Comparatively, AMD’s second most powerful processor, the Ryzen 9 3900X sports 12 cores and 24 threads, with a 4.6GHz boost clock and the same 105W TDP. So it’s impressive AMD was able to integrate four more CPU cores without needing any more power.
AMD already announced an impressive lineup of Ryzen 3rd Generation processors at Computex, but the 16 core processor is what we’ve all been waiting for. Until recently, 8 core processors was the most we could hope for from a mainstream part, but AMD has been able to double the core count by combining two eight core 7nm chiplets with a 14nm I/O die.
As with other Ryzen 3rd Generation processors, the AMD Ryzen 9 3950X will pair best with its latest X570 chipset that adds PCI Express 4.0 to the mix. This new generation of PCIe enables 69% faster graphics cards and 42% faster SSD performance—though only the latter has become partially true so far as we’re starting to see 5,000MB/s solid-state drives.
The AMD Ryzen 9 3950X will be releasing later this year in September for $749.
Aside from the new 16 core processor, AMD also took some stage time to tell us just how much better its Ryzen 3000 series processors are over the previous generation.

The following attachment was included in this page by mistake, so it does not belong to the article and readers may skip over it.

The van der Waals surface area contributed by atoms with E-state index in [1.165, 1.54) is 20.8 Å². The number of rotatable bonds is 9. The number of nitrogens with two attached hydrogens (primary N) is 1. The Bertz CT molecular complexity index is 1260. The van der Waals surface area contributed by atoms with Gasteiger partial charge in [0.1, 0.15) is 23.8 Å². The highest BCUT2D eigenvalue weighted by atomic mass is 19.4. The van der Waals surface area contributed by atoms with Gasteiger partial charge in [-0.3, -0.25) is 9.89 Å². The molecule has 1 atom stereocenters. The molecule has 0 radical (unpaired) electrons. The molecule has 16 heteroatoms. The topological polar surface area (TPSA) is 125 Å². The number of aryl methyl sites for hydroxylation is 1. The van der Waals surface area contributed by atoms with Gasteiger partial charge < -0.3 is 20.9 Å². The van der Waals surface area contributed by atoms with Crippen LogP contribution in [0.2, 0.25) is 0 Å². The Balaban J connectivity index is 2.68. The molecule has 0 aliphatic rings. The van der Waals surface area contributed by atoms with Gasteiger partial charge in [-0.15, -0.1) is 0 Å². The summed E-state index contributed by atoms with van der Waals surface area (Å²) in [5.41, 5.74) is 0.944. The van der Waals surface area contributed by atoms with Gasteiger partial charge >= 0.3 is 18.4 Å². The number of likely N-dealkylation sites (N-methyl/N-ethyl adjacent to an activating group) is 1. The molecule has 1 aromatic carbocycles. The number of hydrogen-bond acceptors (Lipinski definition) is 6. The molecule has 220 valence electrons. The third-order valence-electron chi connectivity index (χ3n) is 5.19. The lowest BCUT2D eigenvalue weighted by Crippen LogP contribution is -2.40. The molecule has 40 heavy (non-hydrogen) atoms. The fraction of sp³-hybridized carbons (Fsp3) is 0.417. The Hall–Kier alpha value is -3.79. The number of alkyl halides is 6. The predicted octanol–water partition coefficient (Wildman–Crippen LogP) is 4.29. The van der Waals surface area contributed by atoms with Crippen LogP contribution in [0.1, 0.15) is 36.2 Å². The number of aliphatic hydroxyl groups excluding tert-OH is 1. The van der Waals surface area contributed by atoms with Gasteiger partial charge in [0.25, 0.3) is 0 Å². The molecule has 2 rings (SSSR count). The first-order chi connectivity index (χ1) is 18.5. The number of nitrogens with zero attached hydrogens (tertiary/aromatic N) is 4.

One of the biggest improvements for Ryzen 3rd Generation actually comes from Windows 10 May 2019 optimizations. According to AMD, the latest version of Microsoft’s operating system enables faster clock ramping with 20 times faster clock selection, or in other words Windows can more quickly determine what speed the processor needs to be to complete a task. Meanwhile, “topological awareness” will make the OS better at filling in core complexes—a set of of CPU cores—before tapping into the resources of another.
Outside of Windows, Ryzen 3rd Generation processors are improving performance by decreasing system memory (or RAM) latency. By doubling the L3 cache on all Zen 2 CPUs, AMD claims to have reduced memory latency by 33%, which in turn should drive up to 21% higher game performance.
In terms of overclocking, AMD has added a new OC menu to the BIOS screen that will be available to all motherboards with the X570 chipset.
Ryzen Master has also been improved with a new mode that combines both Precision Boost Overdrive and auto overclocking, so your processor automatically ramps up to extreme frequency ranges (XFR).
Additionally, full DRAM timings has been added to Ryzen Master to make overclocking memory easier. Just to prove how simple it is, AMD showed how an air-cooled Ryzen 3rd Gen system could achieve a 5,100MHz memory overclock.
AMD’s full lineup of Ryzen 3rd Generation processors will release on July 7th, excluding the newly announced Ryzen 9 3950X, which will be available in September, along with X570 motherboards to support it.
For more on IGN’s E3 coverage, stay tuned to IGN’s E3 2019 hub. Be sure to also check out the list of confirmed E3 2019 games and the list of games that won’t be at E3 2019,
Kevin Lee is IGN’s Hardware and Roundups Editor. Follow him on Twitter @baggingspam